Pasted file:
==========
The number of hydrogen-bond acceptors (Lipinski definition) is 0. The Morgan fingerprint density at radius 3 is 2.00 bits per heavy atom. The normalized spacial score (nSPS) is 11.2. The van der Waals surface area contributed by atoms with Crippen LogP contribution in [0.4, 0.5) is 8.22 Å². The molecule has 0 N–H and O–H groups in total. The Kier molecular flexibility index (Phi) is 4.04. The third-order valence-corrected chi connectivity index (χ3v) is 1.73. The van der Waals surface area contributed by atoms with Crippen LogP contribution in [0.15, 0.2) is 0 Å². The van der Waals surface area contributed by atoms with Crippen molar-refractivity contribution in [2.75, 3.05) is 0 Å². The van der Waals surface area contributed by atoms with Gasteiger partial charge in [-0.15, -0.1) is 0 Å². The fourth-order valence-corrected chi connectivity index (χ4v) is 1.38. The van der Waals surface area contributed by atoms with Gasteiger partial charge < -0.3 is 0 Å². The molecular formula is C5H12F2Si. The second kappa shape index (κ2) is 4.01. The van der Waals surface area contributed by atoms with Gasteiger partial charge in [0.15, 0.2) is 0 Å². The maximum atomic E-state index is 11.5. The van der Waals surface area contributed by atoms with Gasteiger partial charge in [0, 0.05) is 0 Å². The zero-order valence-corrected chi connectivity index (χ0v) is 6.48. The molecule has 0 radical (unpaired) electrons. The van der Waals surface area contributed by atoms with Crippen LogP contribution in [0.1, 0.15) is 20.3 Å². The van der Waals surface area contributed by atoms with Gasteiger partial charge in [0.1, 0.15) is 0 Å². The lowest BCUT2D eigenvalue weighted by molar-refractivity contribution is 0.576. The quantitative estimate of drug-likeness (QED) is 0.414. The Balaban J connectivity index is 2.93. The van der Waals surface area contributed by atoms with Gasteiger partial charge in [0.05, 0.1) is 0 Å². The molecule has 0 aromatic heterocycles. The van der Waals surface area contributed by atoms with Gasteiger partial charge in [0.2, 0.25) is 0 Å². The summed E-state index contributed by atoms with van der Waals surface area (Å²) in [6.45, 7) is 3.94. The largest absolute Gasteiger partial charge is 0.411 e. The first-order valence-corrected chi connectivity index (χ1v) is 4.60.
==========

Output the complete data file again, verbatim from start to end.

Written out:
The number of hydrogen-bond acceptors (Lipinski definition) is 0. The Morgan fingerprint density at radius 3 is 2.00 bits per heavy atom. The normalized spacial score (nSPS) is 11.2. The van der Waals surface area contributed by atoms with Crippen LogP contribution in [0.4, 0.5) is 8.22 Å². The molecule has 0 N–H and O–H groups in total. The Kier molecular flexibility index (Phi) is 4.04. The third-order valence-corrected chi connectivity index (χ3v) is 1.73. The van der Waals surface area contributed by atoms with Crippen LogP contribution in [0.15, 0.2) is 0 Å². The van der Waals surface area contributed by atoms with Crippen molar-refractivity contribution in [2.75, 3.05) is 0 Å². The van der Waals surface area contributed by atoms with Gasteiger partial charge in [-0.15, -0.1) is 0 Å². The fourth-order valence-corrected chi connectivity index (χ4v) is 1.38. The van der Waals surface area contributed by atoms with Gasteiger partial charge < -0.3 is 0 Å². The molecular formula is C5H12F2Si. The second kappa shape index (κ2) is 4.01. The van der Waals surface area contributed by atoms with Gasteiger partial charge in [0.15, 0.2) is 0 Å². The maximum atomic E-state index is 11.5. The van der Waals surface area contributed by atoms with Gasteiger partial charge in [0, 0.05) is 0 Å². The zero-order valence-corrected chi connectivity index (χ0v) is 6.48. The molecule has 0 radical (unpaired) electrons. The van der Waals surface area contributed by atoms with Crippen LogP contribution in [0.1, 0.15) is 20.3 Å². The van der Waals surface area contributed by atoms with Gasteiger partial charge in [0.1, 0.15) is 0 Å². The lowest BCUT2D eigenvalue weighted by molar-refractivity contribution is 0.576. The quantitative estimate of drug-likeness (QED) is 0.414. The Balaban J connectivity index is 2.93. The van der Waals surface area contributed by atoms with Gasteiger partial charge in [0.05, 0.1) is 0 Å². The molecule has 0 aromatic heterocycles. The van der Waals surface area contributed by atoms with Gasteiger partial charge in [0.2, 0.25) is 0 Å². The summed E-state index contributed by atoms with van der Waals surface area (Å²) in [6.45, 7) is 3.94. The largest absolute Gasteiger partial charge is 0.411 e. The first-order valence-corrected chi connectivity index (χ1v) is 4.60.